Image Credit: Juan Antonio Segal
Following an event with the University of York Politics Department, Nouse spoke to Ukrainian journalist Valerie Kovtun about her experience fighting in the war on misinformation about the Russian invasion of Ukraine.
After working in the U.K. for the BBC, Kovtun took on the challenge of designing a new national media literacy project in Ukraine. She took on the role after wanting to “launch something from scratch, which is meaningful and which is less bureaucratic”. Working for the Ministry of Culture and Information Policy in Ukraine, Kovtun worked on presenting media literacy as an issue of national interest, constructing a brand, logo and name that appealed to a wide demographic.
When asked about the name of the brand and the intention behind it, Kovtun explained the name as in fact a simple idea: “we even used the word filter because after a focus group we realised that this was the word that people used most frequently when referring to fakes and disinformation, so this sounds more familiar to them.” Understanding the task of establishing a brand new national project, Kovtun said that the understanding behind it was that there was a need “to be more humane, and talk to people in their language.”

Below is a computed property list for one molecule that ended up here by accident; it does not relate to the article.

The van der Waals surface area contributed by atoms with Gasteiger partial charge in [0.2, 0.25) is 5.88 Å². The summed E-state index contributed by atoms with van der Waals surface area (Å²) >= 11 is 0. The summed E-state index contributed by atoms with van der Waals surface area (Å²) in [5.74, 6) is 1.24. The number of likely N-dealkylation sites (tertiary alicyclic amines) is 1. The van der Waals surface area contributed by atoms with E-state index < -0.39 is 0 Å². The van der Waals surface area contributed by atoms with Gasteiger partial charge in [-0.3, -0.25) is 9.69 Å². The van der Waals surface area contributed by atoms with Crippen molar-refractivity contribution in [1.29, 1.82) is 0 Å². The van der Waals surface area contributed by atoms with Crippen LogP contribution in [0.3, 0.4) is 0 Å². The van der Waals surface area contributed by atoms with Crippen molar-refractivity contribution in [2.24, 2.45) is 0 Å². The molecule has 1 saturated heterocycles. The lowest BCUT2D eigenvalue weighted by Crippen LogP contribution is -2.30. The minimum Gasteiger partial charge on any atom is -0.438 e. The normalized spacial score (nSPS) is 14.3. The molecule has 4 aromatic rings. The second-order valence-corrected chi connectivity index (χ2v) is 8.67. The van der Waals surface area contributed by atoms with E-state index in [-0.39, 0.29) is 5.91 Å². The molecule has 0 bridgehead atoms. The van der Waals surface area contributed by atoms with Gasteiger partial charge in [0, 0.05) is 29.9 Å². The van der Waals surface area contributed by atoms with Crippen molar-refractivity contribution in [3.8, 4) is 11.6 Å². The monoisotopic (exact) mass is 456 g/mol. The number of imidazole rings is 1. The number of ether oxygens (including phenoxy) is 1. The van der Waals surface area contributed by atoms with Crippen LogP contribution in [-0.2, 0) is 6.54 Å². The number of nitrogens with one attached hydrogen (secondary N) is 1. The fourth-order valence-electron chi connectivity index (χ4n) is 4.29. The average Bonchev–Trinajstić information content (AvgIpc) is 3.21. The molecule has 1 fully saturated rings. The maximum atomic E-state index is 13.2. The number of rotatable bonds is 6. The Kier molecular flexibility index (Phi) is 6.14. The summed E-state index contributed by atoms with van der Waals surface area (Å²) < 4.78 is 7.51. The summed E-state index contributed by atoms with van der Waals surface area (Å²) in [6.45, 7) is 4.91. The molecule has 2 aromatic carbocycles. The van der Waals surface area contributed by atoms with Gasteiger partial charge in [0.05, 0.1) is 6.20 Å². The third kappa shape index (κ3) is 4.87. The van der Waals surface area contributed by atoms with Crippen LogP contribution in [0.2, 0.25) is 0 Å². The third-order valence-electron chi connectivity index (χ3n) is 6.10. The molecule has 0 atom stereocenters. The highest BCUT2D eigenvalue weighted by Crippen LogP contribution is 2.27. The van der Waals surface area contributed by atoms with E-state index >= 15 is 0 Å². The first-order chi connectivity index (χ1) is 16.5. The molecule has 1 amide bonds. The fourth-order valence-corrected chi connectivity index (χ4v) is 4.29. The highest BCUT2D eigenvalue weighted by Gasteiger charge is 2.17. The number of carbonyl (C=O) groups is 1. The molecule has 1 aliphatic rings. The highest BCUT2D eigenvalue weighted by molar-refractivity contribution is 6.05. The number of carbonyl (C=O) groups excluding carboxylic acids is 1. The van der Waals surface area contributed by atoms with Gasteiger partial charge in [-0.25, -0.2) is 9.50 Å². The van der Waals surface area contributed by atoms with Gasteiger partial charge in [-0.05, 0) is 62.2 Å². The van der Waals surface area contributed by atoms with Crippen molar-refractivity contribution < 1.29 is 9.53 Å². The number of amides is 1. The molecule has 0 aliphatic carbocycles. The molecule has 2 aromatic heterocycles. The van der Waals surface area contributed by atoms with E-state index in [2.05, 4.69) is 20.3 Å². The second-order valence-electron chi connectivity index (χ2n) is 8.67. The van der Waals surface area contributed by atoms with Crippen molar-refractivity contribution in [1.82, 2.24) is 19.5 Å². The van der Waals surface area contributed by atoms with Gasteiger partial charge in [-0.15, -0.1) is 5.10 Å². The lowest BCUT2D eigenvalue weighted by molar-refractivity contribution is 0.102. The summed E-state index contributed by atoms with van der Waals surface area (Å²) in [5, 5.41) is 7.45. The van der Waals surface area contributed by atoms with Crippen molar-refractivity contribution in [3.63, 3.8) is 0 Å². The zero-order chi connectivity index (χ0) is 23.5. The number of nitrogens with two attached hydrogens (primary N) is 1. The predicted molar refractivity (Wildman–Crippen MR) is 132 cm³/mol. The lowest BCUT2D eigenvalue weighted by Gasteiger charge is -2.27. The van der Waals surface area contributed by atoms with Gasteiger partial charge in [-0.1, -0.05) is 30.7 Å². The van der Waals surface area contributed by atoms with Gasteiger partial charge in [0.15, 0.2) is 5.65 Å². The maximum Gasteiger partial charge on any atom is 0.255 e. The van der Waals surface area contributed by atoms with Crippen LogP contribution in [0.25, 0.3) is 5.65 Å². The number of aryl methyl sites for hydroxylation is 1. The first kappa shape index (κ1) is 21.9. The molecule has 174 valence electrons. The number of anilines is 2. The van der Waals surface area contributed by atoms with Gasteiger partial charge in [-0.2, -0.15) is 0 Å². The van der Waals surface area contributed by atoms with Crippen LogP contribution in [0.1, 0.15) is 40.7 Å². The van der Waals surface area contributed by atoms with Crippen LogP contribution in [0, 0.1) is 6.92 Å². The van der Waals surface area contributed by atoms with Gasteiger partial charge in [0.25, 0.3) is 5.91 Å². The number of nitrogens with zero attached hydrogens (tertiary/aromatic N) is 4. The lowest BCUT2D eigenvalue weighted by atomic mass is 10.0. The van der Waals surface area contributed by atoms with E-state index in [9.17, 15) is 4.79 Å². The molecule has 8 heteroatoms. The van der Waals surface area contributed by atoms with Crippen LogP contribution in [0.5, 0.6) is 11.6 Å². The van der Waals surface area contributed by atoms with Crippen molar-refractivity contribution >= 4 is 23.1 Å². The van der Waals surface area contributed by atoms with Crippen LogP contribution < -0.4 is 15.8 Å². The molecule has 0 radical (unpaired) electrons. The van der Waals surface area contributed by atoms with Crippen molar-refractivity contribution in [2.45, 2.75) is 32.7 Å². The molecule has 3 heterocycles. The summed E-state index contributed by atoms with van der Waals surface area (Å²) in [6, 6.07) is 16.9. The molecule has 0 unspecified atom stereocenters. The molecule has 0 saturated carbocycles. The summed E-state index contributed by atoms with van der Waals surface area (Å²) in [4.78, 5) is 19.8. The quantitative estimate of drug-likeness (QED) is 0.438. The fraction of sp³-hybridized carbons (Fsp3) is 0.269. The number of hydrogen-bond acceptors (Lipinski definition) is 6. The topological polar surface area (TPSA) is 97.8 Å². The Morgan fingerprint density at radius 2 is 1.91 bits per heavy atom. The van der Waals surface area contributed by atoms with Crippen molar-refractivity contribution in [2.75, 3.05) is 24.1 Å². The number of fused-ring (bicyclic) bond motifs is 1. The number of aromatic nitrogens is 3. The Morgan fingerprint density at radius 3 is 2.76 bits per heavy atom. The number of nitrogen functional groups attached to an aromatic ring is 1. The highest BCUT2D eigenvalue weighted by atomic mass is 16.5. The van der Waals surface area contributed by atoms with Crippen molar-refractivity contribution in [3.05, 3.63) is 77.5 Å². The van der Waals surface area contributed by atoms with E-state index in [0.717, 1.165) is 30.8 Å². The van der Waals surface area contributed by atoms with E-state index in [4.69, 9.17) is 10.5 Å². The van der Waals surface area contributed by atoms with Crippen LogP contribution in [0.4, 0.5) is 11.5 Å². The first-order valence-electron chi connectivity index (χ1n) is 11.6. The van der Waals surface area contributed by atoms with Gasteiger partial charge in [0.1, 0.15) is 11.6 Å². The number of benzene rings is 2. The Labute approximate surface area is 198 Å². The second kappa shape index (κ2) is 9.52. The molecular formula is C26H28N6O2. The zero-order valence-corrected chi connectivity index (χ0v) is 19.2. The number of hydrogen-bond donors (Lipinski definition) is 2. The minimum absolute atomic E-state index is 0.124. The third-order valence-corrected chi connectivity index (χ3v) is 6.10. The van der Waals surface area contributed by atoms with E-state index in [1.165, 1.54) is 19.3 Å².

Kovtun said the Filter project was going well, engaging with further government ministries as well as working with the British government and UNICEF. The project has also hosted exhibitions and moving interactive experiences like their “mass misinformation media maze”, prior to the Russian invasion.